A Better Future?

My acquaintance with Christian theology is minimal, and I’ve forgotten much of what I learned about my own Jewish heritage in Sunday school. I do remember exhortations about the need to make this world more just. To paraphrase a Talmudic injunction: God doesn’t expect us to perfect the world in our generation, but we are not free to desist from the task. We are not free not to try.

Americans have very different definitions of justice, of what a “perfect” world would look like, and right now, those differences are pretty stark. What many of us see is a national administration dismantling hard-won progress—reversing measures to protect the environment, ensure fairer administration of justice and extend civil rights protections to people who had previously been marginalized. We see norms of democratic and ethical behavior, not to mention civility, being violated daily. We see a President who encourages tribalism and ancient hatreds.

And nowhere–not in the Administration, or in Congressional leadership–do we see any concern for “the least of us.” There’s lots of bible thumping, but evidently very little bible reading.

Those who support this administration applaud what they see as an overdue defense of white Christian male dominance and rejection of an (ill-defined) globalism.

Clearly, today’s Americans have dramatically different worldviews. It isn’t an exaggeration to say that we inhabit different realities. We appear to have lost the ability to actually debate policy, perhaps because our differences are tribal, not philosophical.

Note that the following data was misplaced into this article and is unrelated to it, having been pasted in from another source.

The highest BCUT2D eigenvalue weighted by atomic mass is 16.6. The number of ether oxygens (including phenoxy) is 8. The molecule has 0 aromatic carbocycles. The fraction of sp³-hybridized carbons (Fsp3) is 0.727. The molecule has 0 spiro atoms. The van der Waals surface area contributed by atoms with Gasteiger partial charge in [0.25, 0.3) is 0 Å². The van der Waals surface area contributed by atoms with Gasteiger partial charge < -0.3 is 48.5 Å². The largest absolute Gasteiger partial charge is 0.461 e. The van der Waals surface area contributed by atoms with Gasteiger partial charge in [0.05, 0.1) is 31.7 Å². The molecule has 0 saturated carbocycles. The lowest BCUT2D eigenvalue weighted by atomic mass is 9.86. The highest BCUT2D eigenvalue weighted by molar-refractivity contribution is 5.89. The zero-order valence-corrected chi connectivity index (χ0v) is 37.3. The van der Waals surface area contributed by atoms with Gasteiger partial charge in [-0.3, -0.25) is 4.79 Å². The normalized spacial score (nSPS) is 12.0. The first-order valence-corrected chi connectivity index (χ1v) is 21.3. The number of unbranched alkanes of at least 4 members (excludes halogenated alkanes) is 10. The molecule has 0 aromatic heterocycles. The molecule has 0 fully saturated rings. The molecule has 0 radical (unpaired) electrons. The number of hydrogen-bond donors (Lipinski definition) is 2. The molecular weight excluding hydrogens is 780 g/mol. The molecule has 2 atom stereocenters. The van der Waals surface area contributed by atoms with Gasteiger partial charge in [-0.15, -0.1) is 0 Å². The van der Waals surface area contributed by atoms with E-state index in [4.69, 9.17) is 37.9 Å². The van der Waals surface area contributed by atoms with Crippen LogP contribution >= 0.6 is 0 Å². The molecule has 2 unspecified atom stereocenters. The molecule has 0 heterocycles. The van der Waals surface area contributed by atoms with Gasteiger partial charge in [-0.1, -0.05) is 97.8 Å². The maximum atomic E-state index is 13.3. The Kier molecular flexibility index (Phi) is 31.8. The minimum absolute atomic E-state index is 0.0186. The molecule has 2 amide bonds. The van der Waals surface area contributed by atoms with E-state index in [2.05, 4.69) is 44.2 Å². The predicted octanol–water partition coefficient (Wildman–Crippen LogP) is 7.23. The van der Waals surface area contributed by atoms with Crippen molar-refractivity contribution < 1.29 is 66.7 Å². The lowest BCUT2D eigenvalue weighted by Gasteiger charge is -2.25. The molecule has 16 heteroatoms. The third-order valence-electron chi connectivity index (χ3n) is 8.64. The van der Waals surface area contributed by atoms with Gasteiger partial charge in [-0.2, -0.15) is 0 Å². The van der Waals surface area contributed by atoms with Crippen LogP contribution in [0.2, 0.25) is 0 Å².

So what do “hope” and “justice” look like in our divided America? What should sincere Christians and Jews—together with Muslims and atheists and others—conclude about the forces of division and resentment that challenge our ability to build an inclusive and tolerant society?

A not insignificant number of political scientists have recently characterized average Americans as uninformed and politically apathetic– one recent book calls deliberative democracy a “folk tale”–  but I’m not ready to write Americans off, because the one truly positive outcome of the 2016 election has been the degree of civic activism it has generated. That activism should give us all hope.

A non-exhaustive list of examples:A number of Christian churches have emerged to challenge the Christian Right and its claim to represent “true” Christianity. Congregations and denominations that haven’t been socially active since the heyday of the social gospel have joined with with other faith communities to demand a fairer, more inclusive, more humane country. (As one pastor was moved to observe “When Episcopalians take to the streets, it’s serious!”)

Across both rural and urban America, women are refusing to return to second-class status and back-alley abortions, refusing to accept sexual harassment and unequal pay as the price they must pay for the privilege of employment.  Those women are putting on their “pussy hats” and running for public office in unprecedented numbers.

Most of all, it’s the kids who give me hope. The Parkland survivors were awe-inspiring, but what is even more impressive is the fact that they didn’t produce the March for Our Lives single-handedly. Thousands of young people, most of them high school students and many even younger, planned and coordinated one of the largest civic demonstrations in the nation’s history—a demonstration remarkable for its lack of violence or lawlessness, and for the measured and reasonable demands of its speakers. They show promise of being a genuinely civic generation.

Even those of us who are secular Americans can be encouraged by religious observances  celebrating victories over those who have misused the powers of government. They remind us that we are not free to desist from the fight for a fairer and more just America.    GERALD      E